Please let us remind you that, as a gun owner, you accept a set of responsibilities of the most demanding nature. Firparms are, and should always be considered as, dangerous products and should be handled accordingly.
please read and understand the following proper handling and instruction procedures outlined below in this booklet before using your new firearm.
□ always keep the muzzle of your firearm pointed in a safe direction even though you are certain the rifle is unloaded. Never point any firearm at anything you do not intend to shoot. Be extremely alert and aware of all persons and property within the range of your ammunition.
□ do not rely totally on your firearm's mechanical "safety" devices. as an additional safety measure always assume that a gun can be fired with a safety on. The word "safety" describes a gun's blocking or disengaging mechanism for the digger, sear, hammer and/or firing pin. Although mechanical devices place your gun in a SAFER status, no guarantee can be made that the gun will not fire even if the "safety" is in the "on safe" position. Safe gun handling does not stop with your gun's mechanical "safety" devices. It starts there. Always treat your firearm with the respect due a loaded, ready-to-fire gun.
i whenever you handle a firearm,
■ or hand it to someone, always open the action immediately, and visually check the chamber, receiver and magazine to be certain they do not contain any ammunition.
do not transport your firearm loaded, whether in a scabbard gun case, or other container.
hunting from elevated surfaces such as tree stands is dangerous and may increase the risk of handling a firearm. The following rules should always be observed by you and those you hunt with: Always'make certain that the stand being used is safe and stable. Always make certain that your firearm is unloaded when it is being taken up and down from the stand. Always make certain that your firearm is not dropped from the stand, or dropped while it is being taken up or down from the stand. Remember, a loaded firearm may discharge when dropped, even with the safety on.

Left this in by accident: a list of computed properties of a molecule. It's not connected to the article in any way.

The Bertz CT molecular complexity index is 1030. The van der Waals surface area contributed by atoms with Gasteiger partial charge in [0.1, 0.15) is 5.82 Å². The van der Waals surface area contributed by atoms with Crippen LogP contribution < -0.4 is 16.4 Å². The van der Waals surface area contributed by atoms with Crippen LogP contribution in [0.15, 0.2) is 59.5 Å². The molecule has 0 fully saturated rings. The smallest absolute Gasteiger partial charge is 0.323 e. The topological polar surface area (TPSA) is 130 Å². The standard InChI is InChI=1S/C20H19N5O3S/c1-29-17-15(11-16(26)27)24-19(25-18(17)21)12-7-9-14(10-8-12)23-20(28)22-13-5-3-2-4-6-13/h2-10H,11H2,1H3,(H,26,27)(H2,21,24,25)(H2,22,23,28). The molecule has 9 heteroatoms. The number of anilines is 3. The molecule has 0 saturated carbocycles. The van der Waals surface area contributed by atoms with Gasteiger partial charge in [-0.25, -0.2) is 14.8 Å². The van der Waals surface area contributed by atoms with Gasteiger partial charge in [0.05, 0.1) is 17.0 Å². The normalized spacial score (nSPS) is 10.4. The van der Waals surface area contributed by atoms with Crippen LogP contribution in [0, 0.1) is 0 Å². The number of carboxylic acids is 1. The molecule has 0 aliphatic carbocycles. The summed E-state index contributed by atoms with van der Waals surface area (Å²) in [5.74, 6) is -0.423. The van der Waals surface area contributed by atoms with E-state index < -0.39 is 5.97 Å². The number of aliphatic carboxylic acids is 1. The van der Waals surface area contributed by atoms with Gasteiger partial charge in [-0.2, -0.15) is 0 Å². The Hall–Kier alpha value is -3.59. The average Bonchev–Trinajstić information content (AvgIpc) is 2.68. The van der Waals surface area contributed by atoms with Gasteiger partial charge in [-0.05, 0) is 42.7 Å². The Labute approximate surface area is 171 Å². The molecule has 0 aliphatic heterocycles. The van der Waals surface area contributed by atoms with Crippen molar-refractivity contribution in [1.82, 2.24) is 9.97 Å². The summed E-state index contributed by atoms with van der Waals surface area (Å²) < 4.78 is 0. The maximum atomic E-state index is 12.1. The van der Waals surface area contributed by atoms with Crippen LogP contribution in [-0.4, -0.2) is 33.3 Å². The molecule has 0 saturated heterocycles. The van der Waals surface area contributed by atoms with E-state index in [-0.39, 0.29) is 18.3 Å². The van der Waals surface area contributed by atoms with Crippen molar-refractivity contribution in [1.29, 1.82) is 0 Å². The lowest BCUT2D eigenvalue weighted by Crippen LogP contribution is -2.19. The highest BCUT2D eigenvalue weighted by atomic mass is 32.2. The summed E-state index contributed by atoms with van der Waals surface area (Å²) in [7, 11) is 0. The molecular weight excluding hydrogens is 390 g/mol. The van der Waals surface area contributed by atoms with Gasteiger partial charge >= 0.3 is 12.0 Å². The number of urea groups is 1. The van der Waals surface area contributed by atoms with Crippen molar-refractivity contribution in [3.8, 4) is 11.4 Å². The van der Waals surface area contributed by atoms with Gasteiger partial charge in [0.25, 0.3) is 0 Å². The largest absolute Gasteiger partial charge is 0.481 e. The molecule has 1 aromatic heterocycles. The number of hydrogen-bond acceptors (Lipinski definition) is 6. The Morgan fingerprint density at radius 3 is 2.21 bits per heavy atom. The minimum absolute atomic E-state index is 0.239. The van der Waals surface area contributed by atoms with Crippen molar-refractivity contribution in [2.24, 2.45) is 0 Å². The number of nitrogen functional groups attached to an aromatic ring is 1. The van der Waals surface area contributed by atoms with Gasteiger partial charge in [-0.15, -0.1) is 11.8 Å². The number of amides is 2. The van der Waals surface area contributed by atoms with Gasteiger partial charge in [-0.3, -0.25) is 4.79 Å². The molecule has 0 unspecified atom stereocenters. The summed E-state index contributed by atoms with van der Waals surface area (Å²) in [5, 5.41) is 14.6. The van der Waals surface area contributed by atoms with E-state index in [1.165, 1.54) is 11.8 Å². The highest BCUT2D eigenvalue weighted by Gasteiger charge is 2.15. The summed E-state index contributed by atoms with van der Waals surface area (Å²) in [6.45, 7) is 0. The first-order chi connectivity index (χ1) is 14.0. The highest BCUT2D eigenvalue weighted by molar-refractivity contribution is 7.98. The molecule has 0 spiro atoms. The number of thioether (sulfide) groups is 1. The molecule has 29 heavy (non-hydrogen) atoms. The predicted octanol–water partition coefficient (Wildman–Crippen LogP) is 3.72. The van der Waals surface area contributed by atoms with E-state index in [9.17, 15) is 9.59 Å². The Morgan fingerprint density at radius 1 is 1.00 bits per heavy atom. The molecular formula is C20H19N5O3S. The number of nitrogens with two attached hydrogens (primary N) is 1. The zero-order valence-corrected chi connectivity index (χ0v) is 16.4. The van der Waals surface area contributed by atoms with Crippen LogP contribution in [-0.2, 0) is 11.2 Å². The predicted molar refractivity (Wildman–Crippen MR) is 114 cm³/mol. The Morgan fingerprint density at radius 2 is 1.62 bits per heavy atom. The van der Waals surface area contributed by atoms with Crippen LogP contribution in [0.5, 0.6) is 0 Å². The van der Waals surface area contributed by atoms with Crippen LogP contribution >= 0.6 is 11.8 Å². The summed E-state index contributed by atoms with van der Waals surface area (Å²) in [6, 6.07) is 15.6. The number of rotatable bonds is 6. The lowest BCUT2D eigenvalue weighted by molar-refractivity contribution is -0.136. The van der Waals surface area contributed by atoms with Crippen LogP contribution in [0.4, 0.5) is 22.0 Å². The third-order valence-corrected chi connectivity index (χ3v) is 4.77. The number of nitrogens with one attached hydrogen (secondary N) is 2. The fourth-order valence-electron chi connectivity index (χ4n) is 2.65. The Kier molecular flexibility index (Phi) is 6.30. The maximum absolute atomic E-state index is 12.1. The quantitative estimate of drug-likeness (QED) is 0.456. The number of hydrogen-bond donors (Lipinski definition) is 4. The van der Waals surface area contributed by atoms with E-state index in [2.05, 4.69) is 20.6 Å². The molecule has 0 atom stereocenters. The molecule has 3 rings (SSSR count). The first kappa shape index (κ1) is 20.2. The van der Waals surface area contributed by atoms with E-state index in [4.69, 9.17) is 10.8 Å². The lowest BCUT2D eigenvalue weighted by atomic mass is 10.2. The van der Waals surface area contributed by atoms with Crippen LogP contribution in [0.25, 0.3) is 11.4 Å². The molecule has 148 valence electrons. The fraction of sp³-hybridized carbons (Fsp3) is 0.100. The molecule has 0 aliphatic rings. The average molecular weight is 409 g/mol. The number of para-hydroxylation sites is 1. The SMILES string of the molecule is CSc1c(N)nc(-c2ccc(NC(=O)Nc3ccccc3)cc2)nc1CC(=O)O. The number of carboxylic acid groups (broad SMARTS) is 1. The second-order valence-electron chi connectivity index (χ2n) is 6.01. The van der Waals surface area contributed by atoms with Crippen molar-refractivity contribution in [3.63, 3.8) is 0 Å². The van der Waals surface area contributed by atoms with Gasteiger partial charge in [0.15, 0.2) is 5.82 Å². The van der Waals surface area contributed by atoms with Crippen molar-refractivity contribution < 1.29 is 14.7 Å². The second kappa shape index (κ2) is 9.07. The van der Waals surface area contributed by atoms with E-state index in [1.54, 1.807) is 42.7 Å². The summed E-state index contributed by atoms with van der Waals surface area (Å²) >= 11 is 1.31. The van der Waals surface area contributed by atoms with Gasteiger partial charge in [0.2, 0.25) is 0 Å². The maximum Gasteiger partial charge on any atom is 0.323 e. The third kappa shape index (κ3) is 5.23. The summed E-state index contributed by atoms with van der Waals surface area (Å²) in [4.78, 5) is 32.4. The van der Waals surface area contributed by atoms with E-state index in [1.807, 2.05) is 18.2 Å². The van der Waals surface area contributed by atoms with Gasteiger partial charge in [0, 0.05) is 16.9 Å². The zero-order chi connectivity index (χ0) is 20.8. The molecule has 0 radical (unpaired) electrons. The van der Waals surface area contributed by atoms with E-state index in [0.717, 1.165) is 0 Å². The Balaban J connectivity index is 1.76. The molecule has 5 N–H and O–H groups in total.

i beware of barrel obstructions
' for the safety of both your gun and yourself. Mud, snow, and an infinite variety of other objects may inadvertently lodge in a barrel bore. It takes only one small obstruction to cause dangerously increased pressures that may damage your gun and cause injury to yourself and to others. before checking for a barrel obstruction, be certain no live round is in the chamber and that the magazine and feed mechanisms are completely empty. put the safety in the "on safe" position (See page 19 for instructions on unloading). After assuring yourself that the firearm is completely empty, again, open the action and look through the barrel to be sure it is clear of any obstruction. If an obstruction is seen, no matter how small it may be, clean the bore with a cleaning rod and patch as described in "Cleaning Suggestions" on page 31.
always unload your gun when not in use. Your responsibilities do not end when your firearm is unattended. Store your gun and ammunition separately and well beyond the reach of children. Take all safeguards to insure your gun does not become available to untrained, inexperienced, or unwelcomed hands.
use the proper ammunition. The barrel and action of this rifle have been made with substantial safety margins over the pressures developed by established American commercial loads. Nevertheless, Browning assumes no liability for accidents which occur through the use of cartridges of non-standard dimensions or which develop pressures in excess of commercially available ammunition which has been loaded in accordance with standards established by SAAMI (Sporting Arms and Ammunition Manufacturer's Institute). be alert to the signs of ammunition malfunction. If you detect an off sound or light recoil when a cartridge is fired, do not load another cartridge into the chamber. Open the action and remove all cartridges from the magazine, chamber and action areas. Glance down the barrel to make sure that a bullet or other obstruction does not remain in the barrel. Completely empty the barrel before loading and firing again.